Thursday, 12 April 2012

Radio Reviews: 13 April

Written by Louis Barfe

The history of TV in six hours? On radio? Can it work? Sometimes...

Louis-Barfe-newBWSince stepping down as executive chairman of ITV in 2009, Michael Grade has reinvented himself as a documentary maker. His surveys of variety and music hall for BBC Four were patchily pleasing, even for an entertainment obsessive and pedant like me. Now, he's on Radio 2 with a six-part history of television.

The history of television in six hours? On radio? Can it work? Can justice be done? The presence of Malcolm Prince as producer gave me hope, but sadly, on the evidence of the first part, the answer is no. As the hour progressed, it seemed increasingly unclear whether it was a history of TV or a history of Grade's own career. We had a potted version of the launch of ITV, with the contribution of Grade's beloved Uncle Lew oddly underplayed, then long sections on ad jingles, Coronation Street, Upstairs Downstairs and The South Bank Show. The links were tenuous, the chronology was all over the shop and it all felt rather bitty.

Nonetheless, there were some nice anecdotes, not least Corrie's Annie Walker meeting Larry Olivier in a corridor at Granada, and Melvyn Bragg recalling Ingrid Bergman's underwhelmed reaction to the title of ITV's arts show: 'Can't you do any better?'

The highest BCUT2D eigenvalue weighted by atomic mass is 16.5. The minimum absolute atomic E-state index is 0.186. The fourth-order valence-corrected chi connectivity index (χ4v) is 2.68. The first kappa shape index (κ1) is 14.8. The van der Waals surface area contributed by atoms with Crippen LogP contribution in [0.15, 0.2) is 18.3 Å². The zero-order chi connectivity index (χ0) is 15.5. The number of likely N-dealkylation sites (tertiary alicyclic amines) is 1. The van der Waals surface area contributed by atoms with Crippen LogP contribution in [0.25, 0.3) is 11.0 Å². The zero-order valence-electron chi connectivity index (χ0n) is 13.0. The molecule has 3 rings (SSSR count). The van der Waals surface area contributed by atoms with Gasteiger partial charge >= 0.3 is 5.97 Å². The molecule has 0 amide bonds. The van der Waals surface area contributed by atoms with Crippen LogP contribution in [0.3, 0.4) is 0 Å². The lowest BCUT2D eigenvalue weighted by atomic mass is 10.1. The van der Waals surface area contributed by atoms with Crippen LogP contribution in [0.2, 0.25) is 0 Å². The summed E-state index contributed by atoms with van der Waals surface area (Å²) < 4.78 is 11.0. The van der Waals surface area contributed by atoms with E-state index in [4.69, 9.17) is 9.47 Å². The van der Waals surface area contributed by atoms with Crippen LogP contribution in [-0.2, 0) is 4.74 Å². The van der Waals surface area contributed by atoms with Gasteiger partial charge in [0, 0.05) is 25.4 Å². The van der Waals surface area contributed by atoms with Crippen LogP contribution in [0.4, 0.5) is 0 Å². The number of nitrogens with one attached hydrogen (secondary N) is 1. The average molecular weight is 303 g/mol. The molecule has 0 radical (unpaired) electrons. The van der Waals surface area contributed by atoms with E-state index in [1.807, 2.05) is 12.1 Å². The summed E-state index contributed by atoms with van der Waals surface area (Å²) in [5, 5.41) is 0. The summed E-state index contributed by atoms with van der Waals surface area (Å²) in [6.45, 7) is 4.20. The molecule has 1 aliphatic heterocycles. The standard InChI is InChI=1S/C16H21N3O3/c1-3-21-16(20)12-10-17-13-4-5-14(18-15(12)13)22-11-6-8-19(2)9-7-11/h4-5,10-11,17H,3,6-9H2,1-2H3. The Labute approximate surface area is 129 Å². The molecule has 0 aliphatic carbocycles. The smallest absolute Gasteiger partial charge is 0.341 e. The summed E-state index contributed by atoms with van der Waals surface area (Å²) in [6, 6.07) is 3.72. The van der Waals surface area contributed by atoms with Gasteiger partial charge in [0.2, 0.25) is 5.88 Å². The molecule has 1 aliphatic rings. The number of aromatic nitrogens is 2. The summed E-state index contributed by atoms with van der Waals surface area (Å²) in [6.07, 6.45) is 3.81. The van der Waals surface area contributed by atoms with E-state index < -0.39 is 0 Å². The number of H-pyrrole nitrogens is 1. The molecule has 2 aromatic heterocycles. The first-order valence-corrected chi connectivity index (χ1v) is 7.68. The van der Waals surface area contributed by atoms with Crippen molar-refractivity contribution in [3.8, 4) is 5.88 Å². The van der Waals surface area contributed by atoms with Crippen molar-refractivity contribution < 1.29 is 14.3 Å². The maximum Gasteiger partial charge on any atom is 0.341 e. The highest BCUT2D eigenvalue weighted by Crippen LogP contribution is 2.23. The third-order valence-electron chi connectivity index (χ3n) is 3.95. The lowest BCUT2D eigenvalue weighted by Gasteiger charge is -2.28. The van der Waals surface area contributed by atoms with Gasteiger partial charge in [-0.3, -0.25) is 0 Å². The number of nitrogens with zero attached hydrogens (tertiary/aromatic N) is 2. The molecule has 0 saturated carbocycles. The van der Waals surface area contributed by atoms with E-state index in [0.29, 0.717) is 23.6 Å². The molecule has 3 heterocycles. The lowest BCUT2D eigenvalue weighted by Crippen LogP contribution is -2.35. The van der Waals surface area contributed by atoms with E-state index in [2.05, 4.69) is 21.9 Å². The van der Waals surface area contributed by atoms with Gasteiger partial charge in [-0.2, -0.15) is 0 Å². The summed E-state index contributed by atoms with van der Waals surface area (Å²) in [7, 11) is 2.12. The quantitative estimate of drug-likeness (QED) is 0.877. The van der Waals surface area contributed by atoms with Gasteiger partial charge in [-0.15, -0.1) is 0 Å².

Also it was interesting to hear Sir Christopher Frayling admit that The Army Game opened his eyes to class differences. Less illuminating was Channel 4 newsman Jon Snow informing us that he remembers the Fairy Liquid jingle from his childhood. Considering that the last time I saw an ad for Fairy they were still using it, this is hardly a revelation.

More pleasing were all-toobrief contributions from senior executives from the golden age of telly, like Brian Tesler, Sir Paul Fox and Jonathan Powell, even if I did find myself correcting Fox gently when he credited Duncan Wood with bringing Rising Damp to Yorkshire Television (Wood inherited the show from his predecessor as head of light entertainment, John Duncan). Having interviewed Tesler myself, I can state confi dently that six hours of him just talking about his career would make great radio.

Maybe that's the answer. The framework didn't work, so let's just have the anecdotes. Who's for a series called Michael Grade in conversation with his mates? Count me in.

Michael Grade: On the Box, Mondays, 10pm, BBC Radio 2


Radio 4's online Desert Island Discs archive includes a downloadable version of Lew Grade's appearance on the show, from December 1987: 

His luxury was a crate of Montecristo cigars – naturally.

Follow Louis on Twitter: @LadyWireless or email him

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